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Sociology at UAlbany, currently ranked 28th by the U.S. News & World Report's Top 100 Graduate Schools for 2014, has a long history of excellence in research and teaching.

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Sociology explores and analyzes issues vital to our own lives, our communities, our nation, and the world. We are known for studies of demography, crime and deviance, family and gender, political, economic and historical sociology, cultural sociology, urban sociology, migration, and race and ethnicity. We develop and test theories with a variety of quantitative and qualitative methods. Our scholarship extends beyond the United States to case studies and comparisons with societies throughout the world. The Department looks forward to continuing its rich traditions. A major in Sociology provides a foundation for careers in academia, the professions, government, business, or community agencies. We are also one of the largest undergraduate majors at UAlbany, offering a broad and diverse range of options for students.

View our 2016 Department Newsletter

Department News

The Distinguished Professorship is conferred upon individuals who have achieved national or international prominence and a distinguished reputation within a chosen field. This distinction is attained through significant contributions to the research literature or through artistic performance or achievement in the case of the arts. The candidate’s work must be of such character that the individual’s presence will tend to elevate the standards of scholarship of colleagues both within and beyond these persons’ academic fields.

Scott J. South, University at Albany – Dr. South, a member of the Department of Sociology at the University at Albany, has earned a stellar national and international reputation for his innovative research in the fields of family demography and urban/community sociology. His research has had a major impact on these fields, identifying key consequences of sex ratio imbalances and illuminating the dynamic processes underlying migration and residential racial segregation. Dr. South received the University at Albany Excellence in Research Award in 2003, and his productivity has continued apace since then. He has published nearly 100 scholarly articles, and his publications are consistently in the top-tier journals of the profession. His extraordinary productivity and the high quality of his scholarship are clearly reflected in the customary indicators of academic eminence (citation counts and impact indices). While making sustained contributions to the overall mission of the University, Dr. South has also been highly successful in securing external funding. He has earned 16 significant grants from external sources that include the National Science Foundation, the National Institute of Child Health and Human Development, and the Andrew W. Mellon Foundation.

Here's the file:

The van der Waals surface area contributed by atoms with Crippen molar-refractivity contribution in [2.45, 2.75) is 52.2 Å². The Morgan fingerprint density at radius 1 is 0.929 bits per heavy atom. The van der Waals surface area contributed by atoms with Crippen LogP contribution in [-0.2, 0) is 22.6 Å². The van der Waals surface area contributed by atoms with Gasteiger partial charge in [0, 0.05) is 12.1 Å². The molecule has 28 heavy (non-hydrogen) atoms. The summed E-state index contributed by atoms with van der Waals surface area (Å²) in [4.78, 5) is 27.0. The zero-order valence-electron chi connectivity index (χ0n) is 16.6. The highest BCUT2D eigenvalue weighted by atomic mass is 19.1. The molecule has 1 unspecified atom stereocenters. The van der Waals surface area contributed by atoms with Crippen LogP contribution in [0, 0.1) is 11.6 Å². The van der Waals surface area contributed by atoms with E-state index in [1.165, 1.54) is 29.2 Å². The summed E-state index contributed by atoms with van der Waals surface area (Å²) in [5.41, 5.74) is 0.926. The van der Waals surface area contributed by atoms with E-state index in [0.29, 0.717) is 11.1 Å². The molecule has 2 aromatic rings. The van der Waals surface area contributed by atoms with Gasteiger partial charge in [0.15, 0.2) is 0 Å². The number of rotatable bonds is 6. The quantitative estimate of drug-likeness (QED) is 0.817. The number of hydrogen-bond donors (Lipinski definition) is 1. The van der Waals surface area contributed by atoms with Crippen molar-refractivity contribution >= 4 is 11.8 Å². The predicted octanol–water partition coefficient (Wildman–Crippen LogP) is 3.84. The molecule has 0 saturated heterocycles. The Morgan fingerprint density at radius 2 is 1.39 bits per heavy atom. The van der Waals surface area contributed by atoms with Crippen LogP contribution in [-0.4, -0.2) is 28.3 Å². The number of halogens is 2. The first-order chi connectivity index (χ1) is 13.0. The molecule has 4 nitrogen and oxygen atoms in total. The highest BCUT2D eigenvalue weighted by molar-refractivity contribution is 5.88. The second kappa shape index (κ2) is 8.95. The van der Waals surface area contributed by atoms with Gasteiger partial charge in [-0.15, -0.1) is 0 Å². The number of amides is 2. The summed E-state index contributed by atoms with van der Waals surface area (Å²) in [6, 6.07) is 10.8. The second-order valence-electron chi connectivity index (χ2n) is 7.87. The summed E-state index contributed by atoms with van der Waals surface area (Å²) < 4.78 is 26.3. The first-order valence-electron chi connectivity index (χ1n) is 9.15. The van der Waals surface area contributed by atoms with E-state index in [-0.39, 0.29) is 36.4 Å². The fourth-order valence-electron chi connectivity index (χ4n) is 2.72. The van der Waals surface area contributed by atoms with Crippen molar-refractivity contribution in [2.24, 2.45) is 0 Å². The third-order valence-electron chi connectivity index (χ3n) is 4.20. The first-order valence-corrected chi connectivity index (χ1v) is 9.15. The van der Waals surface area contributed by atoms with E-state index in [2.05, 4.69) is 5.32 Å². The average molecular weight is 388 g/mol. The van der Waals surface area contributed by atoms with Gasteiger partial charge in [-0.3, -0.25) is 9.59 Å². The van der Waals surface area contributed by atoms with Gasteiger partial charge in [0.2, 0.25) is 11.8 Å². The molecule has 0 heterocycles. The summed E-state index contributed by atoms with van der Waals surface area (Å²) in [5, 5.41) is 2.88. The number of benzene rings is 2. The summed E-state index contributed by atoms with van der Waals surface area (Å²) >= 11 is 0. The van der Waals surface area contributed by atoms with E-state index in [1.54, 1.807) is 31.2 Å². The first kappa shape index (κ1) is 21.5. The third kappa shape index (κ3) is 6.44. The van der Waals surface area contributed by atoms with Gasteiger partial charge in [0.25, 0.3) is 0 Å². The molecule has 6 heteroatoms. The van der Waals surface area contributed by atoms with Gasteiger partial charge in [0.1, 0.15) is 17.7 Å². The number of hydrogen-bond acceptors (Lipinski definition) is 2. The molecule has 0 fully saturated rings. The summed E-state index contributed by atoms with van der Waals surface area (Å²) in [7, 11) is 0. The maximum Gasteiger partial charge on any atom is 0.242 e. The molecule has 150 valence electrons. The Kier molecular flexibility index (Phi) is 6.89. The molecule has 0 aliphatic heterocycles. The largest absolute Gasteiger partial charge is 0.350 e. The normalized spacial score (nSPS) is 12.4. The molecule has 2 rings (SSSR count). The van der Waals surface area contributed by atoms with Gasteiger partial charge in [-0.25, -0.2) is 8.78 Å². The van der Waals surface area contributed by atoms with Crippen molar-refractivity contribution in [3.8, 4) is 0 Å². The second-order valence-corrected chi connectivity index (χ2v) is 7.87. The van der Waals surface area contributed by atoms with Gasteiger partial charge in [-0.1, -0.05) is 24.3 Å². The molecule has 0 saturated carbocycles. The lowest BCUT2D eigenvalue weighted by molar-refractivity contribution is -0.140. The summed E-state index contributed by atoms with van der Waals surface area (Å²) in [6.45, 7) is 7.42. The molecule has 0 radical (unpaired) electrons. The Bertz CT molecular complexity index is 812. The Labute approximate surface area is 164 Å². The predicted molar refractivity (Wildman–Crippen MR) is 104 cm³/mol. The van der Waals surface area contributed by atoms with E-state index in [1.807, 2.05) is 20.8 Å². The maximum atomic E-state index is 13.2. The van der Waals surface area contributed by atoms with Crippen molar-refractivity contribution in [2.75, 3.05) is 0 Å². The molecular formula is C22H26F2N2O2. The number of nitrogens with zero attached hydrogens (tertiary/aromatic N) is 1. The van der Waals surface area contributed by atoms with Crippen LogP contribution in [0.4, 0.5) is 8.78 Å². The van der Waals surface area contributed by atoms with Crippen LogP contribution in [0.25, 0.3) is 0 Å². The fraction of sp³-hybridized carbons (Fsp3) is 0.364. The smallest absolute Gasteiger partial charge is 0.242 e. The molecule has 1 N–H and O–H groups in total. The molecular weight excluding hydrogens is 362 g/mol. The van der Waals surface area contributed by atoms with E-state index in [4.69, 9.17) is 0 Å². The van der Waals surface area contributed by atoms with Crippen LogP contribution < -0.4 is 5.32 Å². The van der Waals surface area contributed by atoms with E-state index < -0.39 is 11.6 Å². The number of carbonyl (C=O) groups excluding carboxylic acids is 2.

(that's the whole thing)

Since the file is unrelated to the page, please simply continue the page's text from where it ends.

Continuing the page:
We would like to announce Trevor Hoppe's new book, THE WAR ON SEX (Trevor Hoppe & David Halperin, co-editors, Duke University, 2017)

The past fifty years are conventionally understood to have witnessed an uninterrupted expansion of sexual rights and liberties in the United States. This state-of-the-art collection tells a different story: while progress has been made in marriage equality, reproductive rights, access to birth control, and other areas, government and civil society are waging a war on stigmatized sex by means of law, surveillance, and social control. The contributors document the history and operation of sex offender registries and the criminalization of HIV, as well as highly punitive measures against sex work that do more to harm women than to combat human trafficking. They reveal that sex crimes are punished more harshly than other crimes, while new legal and administrative regulations drastically restrict who is permitted to have sex. By examining how the ever-intensifying war on sex affects both privileged and marginalized communities, the essays collected here show why sexual liberation is indispensable to social justice and human rights.

Study: 1 Percent of Black Men in US Are Registered Sex Offenders
Research contends that sex offender registries reflect widespread, systemic bias

One percent of all black men in the U.S. are registered sex offenders, and black men enter the sex offender registry at nearly twice the rate of white men, a new University at Albany study finds.

In the study, conducted by Assistant Professor Trevor Hoppe, "Punishing Sex: Sex Offenders and the Missing Punitive Turn in Sexuality Studies" (Law & Social Inquiry, May 2016) researchers used public data sets to examine sex offender registration rates between 2005 and 2013, and analyzed databases of currently registered offenders to evaluate registration by race. Read More

Ian Sheinheit has had an article published in Sociological Forum. Read the article here.